Concern over the spread of new Covid strains is raised by China’s decision to open up travel.
As China abruptly lifted some of its strictest Covid-19 regulations, including those requiring travelers to be quarantined, virologists are anxiously awaiting to see how this may affect Covid-19 varieties and their spread globally, with some nations already stepping up precautions.
The decision to remove quarantine for foreign visitors starting on January 8 has raised fears about the possibility of new varieties spreading outside of China. Several nations, including Japan and India, have put policies in place to stop an influx of cases.
The lack of transparency regarding Covid in China, according to Australian infectious diseases specialist Prof. Dominic Dwyer, is concerning because “we don’t know what variants are circulating in China at the moment… [and] whether those variants are different in terms of their response to vaccination.”
The zero-Covid strategy in China is coming to an end as the number of cases rises and immunization rates, particularly among the elderly, are low. Beijing has stopped reporting daily case counts and has stopped mass testing, making it harder than ever to determine the prevalence and severity of Covid.
Prof. Dwyer, one of the experts tasked with traveling to Wuhan early in 2021 to investigate the origins of the pandemic in a report for the World Health Organization (WHO), said, “They’ve changed very quickly from a zero Covid approach to completely relaxing things, so maybe that’s happened too quickly to keep up.”
Airfinity, a British health data modeling company, says that there are currently more than one million cases and more than 5,000 new infections every day, even though official Chinese records only show three new Covid deaths for Tuesday.
Dr. Louise Blair, the epidemiology director at Airfinity, noted that China has also modified the method it reports Covid-19 mortality to only include people who pass away from pneumonia or respiratory collapse after testing positive.
This is distinct from other nations, she noted, which record deaths within a certain time range following a positive test or if Covid-19 is listed as the cause of death.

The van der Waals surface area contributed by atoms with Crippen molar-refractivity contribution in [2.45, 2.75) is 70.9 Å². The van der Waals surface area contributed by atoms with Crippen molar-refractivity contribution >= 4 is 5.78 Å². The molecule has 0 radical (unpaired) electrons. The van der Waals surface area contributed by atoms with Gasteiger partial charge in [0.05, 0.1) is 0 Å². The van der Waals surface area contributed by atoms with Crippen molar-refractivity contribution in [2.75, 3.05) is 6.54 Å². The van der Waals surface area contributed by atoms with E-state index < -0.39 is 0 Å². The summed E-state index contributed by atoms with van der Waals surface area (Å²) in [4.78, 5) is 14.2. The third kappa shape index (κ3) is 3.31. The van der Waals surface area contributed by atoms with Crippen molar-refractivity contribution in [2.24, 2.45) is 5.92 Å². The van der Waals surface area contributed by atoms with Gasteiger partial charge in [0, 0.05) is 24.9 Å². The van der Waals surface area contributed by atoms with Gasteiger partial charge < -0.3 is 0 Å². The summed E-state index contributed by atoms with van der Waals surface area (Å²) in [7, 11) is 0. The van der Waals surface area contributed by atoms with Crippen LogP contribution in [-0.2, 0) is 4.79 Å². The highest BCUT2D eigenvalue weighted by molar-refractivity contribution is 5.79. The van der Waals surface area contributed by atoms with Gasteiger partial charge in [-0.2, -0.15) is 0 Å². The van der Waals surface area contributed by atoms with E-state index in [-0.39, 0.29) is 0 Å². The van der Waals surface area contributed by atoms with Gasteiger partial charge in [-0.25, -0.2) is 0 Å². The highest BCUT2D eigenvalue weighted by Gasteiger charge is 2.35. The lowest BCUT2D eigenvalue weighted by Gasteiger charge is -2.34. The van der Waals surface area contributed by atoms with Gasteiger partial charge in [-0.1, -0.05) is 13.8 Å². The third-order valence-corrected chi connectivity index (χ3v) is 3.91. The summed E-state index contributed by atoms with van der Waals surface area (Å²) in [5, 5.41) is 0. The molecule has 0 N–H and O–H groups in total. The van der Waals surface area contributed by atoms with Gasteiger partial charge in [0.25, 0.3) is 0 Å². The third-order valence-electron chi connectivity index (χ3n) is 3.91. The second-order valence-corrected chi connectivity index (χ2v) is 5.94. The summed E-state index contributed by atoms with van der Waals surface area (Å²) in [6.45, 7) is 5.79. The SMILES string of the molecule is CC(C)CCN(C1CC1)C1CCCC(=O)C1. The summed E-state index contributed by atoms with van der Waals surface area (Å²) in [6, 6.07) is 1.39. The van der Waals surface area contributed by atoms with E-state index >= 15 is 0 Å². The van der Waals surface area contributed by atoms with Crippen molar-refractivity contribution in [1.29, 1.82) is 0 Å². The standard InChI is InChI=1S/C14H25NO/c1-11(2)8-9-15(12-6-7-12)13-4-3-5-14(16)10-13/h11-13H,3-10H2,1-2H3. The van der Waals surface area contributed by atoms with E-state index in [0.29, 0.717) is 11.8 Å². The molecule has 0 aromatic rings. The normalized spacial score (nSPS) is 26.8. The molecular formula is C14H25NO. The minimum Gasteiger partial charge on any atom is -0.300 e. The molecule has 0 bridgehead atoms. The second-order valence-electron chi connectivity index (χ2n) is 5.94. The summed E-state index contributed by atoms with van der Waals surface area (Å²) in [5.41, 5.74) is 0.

Physicians in China are reporting a significant infection and death rise, and experts say the absence of data is likely disguising the number and severity of cases. According to Beijing-based physician Howard Bernstein, who works in the ICU ward at the Beijing United Family Hospital, the unit is “packed” and patients are coming at emergency rooms sicker and in higher numbers.
As a result, neighboring nations are taking independent action to stop an outbreak of illnesses. Fumio Kishida, the prime minister of Japan, declared on Tuesday that beginning on December 30, travelers who have gone to mainland China at any point over the previous seven days must present a negative Covid test upon arrival or face a seven-day quarantine.
Japan is restricting the amount of immigrants from China after only easing its own border controls in October. According to local news source Kyodo News, Kishida noted as he announced the measures that “Concern has been developing in Japan as it is difficult to grasp the detailed circumstances.”
According to reports, US officials are debating the need for further steps to monitor travelers who have returned home. While the department of health “continues to monitor the global situation,” an Australian government official told the Guardian, “travel arrangements for Australians and visitors to the nation remain unchanged.”
In order to help the rest of the world understand which Covid variations are in circulation, WHO Director General Dr. Tedros Adhanom Ghebreyesus has urged China to exchange data and carry out pertinent studies. Ghebreyesus stated, “WHO is particularly worried over the unfolding situation in China with growing reports of severe sickness,” during a briefing on December 21.
“WHO requires more precise information on illness severity, hospital admissions, and needs for ICU support in order to provide a thorough risk assessment of the situation on the ground.”
This information is essential, according to Dwyer, because in nations where Covid-19 is out of control, the sheer number of infected persons increases the likelihood that a rare incident would result in alterations to the virus, possibly leading to the emergence of a new variant of concern.
The Sinovac and Sinopharm vaccinations China has relied on seem less effective than mRNA vaccines used elsewhere, and prolonged lockdowns in China mean that a sizeable percentage of the population has not been exposed to newer variations.
According to Dwyer, “it is the setting where you’d expect new varieties to arise.”
“Therefore, it will be crucial to keep an eye on sick travelers coming back from China. We are unsure as to whether such variations [in China] differ in any way from those we have observed elsewhere.
We’re just still collecting data, which we’ll be able to do more of as individuals visit and leave China, he explained.
In Malaysia, the ministry of health is urging patients to receive booster doses and is promoting antiviral medications in preparation for a spike. In India, a PCR test is required of all visitors from China, Japan, South Korea, Hong Kong, and Thailand.
Currently, the increase in cases is not deterring individuals who are compelled to travel to China to see their loved ones. Anyone traveling to China, according to Dwyer, should make sure they are up to date on all immunizations, including booster shots, and that they are also immunized against the influenza virus, which is also growing quickly in China.
Given the strains on the health system, “you wouldn’t want to be getting sick in China for any reason,” Dwyer said.
And individuals should have a PCR test performed if they visited China and then had a disease. If the result is positive, the sample can be sequenced so we can learn about any nearby variations.